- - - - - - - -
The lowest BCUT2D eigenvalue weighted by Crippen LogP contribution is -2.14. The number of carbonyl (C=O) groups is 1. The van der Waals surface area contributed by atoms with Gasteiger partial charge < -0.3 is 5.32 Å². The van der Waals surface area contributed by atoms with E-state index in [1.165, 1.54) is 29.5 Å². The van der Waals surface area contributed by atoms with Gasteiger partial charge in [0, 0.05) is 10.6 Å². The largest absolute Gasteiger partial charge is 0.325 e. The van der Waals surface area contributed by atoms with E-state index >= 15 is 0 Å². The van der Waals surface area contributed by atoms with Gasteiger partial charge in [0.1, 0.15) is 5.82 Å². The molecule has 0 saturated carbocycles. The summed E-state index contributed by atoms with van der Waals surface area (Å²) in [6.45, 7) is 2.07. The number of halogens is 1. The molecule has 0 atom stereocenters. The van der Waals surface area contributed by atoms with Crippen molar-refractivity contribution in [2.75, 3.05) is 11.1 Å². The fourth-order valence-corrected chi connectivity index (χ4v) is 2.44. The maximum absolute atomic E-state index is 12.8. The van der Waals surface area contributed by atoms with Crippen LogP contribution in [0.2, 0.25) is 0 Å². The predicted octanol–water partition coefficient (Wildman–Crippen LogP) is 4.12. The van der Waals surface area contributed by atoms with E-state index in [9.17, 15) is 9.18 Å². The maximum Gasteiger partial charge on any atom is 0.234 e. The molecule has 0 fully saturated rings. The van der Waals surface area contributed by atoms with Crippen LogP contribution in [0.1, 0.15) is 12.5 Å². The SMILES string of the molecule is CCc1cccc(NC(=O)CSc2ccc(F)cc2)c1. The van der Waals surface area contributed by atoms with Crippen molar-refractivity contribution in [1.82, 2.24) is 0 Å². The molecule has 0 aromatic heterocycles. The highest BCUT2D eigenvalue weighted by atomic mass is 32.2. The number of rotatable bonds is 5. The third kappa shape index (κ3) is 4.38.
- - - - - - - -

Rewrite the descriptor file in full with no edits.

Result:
The lowest BCUT2D eigenvalue weighted by Crippen LogP contribution is -2.14. The number of carbonyl (C=O) groups is 1. The van der Waals surface area contributed by atoms with Gasteiger partial charge < -0.3 is 5.32 Å². The van der Waals surface area contributed by atoms with E-state index in [1.165, 1.54) is 29.5 Å². The van der Waals surface area contributed by atoms with Gasteiger partial charge in [0, 0.05) is 10.6 Å². The largest absolute Gasteiger partial charge is 0.325 e. The van der Waals surface area contributed by atoms with E-state index >= 15 is 0 Å². The van der Waals surface area contributed by atoms with Gasteiger partial charge in [0.1, 0.15) is 5.82 Å². The molecule has 0 saturated carbocycles. The summed E-state index contributed by atoms with van der Waals surface area (Å²) in [6.45, 7) is 2.07. The number of halogens is 1. The molecule has 0 atom stereocenters. The van der Waals surface area contributed by atoms with Crippen molar-refractivity contribution in [2.75, 3.05) is 11.1 Å². The fourth-order valence-corrected chi connectivity index (χ4v) is 2.44. The maximum absolute atomic E-state index is 12.8. The van der Waals surface area contributed by atoms with Crippen LogP contribution in [0.2, 0.25) is 0 Å². The predicted octanol–water partition coefficient (Wildman–Crippen LogP) is 4.12. The van der Waals surface area contributed by atoms with E-state index in [9.17, 15) is 9.18 Å². The maximum Gasteiger partial charge on any atom is 0.234 e. The molecule has 0 fully saturated rings. The van der Waals surface area contributed by atoms with Crippen LogP contribution in [0.1, 0.15) is 12.5 Å². The SMILES string of the molecule is CCc1cccc(NC(=O)CSc2ccc(F)cc2)c1. The van der Waals surface area contributed by atoms with Crippen molar-refractivity contribution in [1.82, 2.24) is 0 Å². The molecule has 0 aromatic heterocycles. The highest BCUT2D eigenvalue weighted by atomic mass is 32.2. The number of rotatable bonds is 5. The third kappa shape index (κ3) is 4.38.